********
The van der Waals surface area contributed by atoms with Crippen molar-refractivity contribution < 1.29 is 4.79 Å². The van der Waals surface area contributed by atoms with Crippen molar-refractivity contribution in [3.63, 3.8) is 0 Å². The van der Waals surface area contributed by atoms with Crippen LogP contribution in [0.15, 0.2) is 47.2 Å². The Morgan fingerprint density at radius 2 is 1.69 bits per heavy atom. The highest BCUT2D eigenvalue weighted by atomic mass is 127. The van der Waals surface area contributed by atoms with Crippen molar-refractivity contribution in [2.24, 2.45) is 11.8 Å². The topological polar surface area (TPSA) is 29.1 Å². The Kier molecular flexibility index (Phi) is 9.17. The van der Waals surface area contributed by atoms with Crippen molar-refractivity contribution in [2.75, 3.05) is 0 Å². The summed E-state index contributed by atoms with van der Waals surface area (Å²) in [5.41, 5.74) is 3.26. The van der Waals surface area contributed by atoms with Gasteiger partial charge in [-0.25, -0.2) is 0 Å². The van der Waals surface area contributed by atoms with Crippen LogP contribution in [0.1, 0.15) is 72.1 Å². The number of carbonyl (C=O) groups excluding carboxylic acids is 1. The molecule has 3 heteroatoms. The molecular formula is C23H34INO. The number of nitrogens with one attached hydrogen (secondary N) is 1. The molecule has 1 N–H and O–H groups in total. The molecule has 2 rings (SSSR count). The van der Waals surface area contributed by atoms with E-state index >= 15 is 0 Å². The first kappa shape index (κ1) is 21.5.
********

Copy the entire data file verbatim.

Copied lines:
The van der Waals surface area contributed by atoms with Crippen molar-refractivity contribution < 1.29 is 4.79 Å². The van der Waals surface area contributed by atoms with Crippen molar-refractivity contribution in [3.63, 3.8) is 0 Å². The van der Waals surface area contributed by atoms with Crippen LogP contribution in [0.15, 0.2) is 47.2 Å². The Morgan fingerprint density at radius 2 is 1.69 bits per heavy atom. The highest BCUT2D eigenvalue weighted by atomic mass is 127. The van der Waals surface area contributed by atoms with Crippen molar-refractivity contribution in [2.24, 2.45) is 11.8 Å². The topological polar surface area (TPSA) is 29.1 Å². The Kier molecular flexibility index (Phi) is 9.17. The van der Waals surface area contributed by atoms with Crippen molar-refractivity contribution in [2.75, 3.05) is 0 Å². The summed E-state index contributed by atoms with van der Waals surface area (Å²) in [5.41, 5.74) is 3.26. The van der Waals surface area contributed by atoms with Gasteiger partial charge in [-0.25, -0.2) is 0 Å². The van der Waals surface area contributed by atoms with Crippen LogP contribution in [0.1, 0.15) is 72.1 Å². The number of carbonyl (C=O) groups excluding carboxylic acids is 1. The molecule has 3 heteroatoms. The molecular formula is C23H34INO. The number of nitrogens with one attached hydrogen (secondary N) is 1. The molecule has 1 N–H and O–H groups in total. The molecule has 2 rings (SSSR count). The van der Waals surface area contributed by atoms with E-state index >= 15 is 0 Å². The first kappa shape index (κ1) is 21.5.